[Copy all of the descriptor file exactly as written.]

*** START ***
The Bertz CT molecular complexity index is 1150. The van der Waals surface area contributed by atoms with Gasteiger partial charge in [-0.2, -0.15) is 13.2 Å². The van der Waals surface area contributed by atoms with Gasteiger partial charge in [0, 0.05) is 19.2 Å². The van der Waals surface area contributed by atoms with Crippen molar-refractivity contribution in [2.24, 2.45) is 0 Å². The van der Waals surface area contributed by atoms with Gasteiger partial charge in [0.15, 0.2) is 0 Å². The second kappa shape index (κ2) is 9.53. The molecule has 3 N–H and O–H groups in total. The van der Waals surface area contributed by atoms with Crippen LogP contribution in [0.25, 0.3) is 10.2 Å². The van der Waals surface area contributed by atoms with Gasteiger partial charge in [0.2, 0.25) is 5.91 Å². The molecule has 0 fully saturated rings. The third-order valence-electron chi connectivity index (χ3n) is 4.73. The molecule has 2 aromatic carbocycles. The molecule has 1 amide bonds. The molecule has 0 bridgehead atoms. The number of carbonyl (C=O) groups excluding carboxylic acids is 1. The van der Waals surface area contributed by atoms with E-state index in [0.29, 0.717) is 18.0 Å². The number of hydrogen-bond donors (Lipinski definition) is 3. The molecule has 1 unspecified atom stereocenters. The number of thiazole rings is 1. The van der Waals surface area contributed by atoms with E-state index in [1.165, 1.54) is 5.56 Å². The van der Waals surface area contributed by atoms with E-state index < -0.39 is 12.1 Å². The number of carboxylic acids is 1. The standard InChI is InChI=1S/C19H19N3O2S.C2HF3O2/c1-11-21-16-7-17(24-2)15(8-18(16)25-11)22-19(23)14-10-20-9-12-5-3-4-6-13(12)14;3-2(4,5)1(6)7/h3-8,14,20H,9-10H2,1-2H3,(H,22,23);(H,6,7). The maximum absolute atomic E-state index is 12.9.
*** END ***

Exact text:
The Bertz CT molecular complexity index is 1150. The van der Waals surface area contributed by atoms with Gasteiger partial charge in [-0.2, -0.15) is 13.2 Å². The van der Waals surface area contributed by atoms with Gasteiger partial charge in [0, 0.05) is 19.2 Å². The van der Waals surface area contributed by atoms with Crippen molar-refractivity contribution in [2.24, 2.45) is 0 Å². The van der Waals surface area contributed by atoms with Gasteiger partial charge in [0.15, 0.2) is 0 Å². The second kappa shape index (κ2) is 9.53. The molecule has 3 N–H and O–H groups in total. The van der Waals surface area contributed by atoms with Crippen LogP contribution in [0.25, 0.3) is 10.2 Å². The van der Waals surface area contributed by atoms with Gasteiger partial charge in [0.2, 0.25) is 5.91 Å². The molecule has 0 fully saturated rings. The third-order valence-electron chi connectivity index (χ3n) is 4.73. The molecule has 2 aromatic carbocycles. The molecule has 1 amide bonds. The molecule has 0 bridgehead atoms. The number of carbonyl (C=O) groups excluding carboxylic acids is 1. The van der Waals surface area contributed by atoms with E-state index in [0.29, 0.717) is 18.0 Å². The number of hydrogen-bond donors (Lipinski definition) is 3. The molecule has 1 unspecified atom stereocenters. The number of thiazole rings is 1. The van der Waals surface area contributed by atoms with E-state index in [1.165, 1.54) is 5.56 Å². The van der Waals surface area contributed by atoms with E-state index < -0.39 is 12.1 Å². The number of carboxylic acids is 1. The standard InChI is InChI=1S/C19H19N3O2S.C2HF3O2/c1-11-21-16-7-17(24-2)15(8-18(16)25-11)22-19(23)14-10-20-9-12-5-3-4-6-13(12)14;3-2(4,5)1(6)7/h3-8,14,20H,9-10H2,1-2H3,(H,22,23);(H,6,7). The maximum absolute atomic E-state index is 12.9.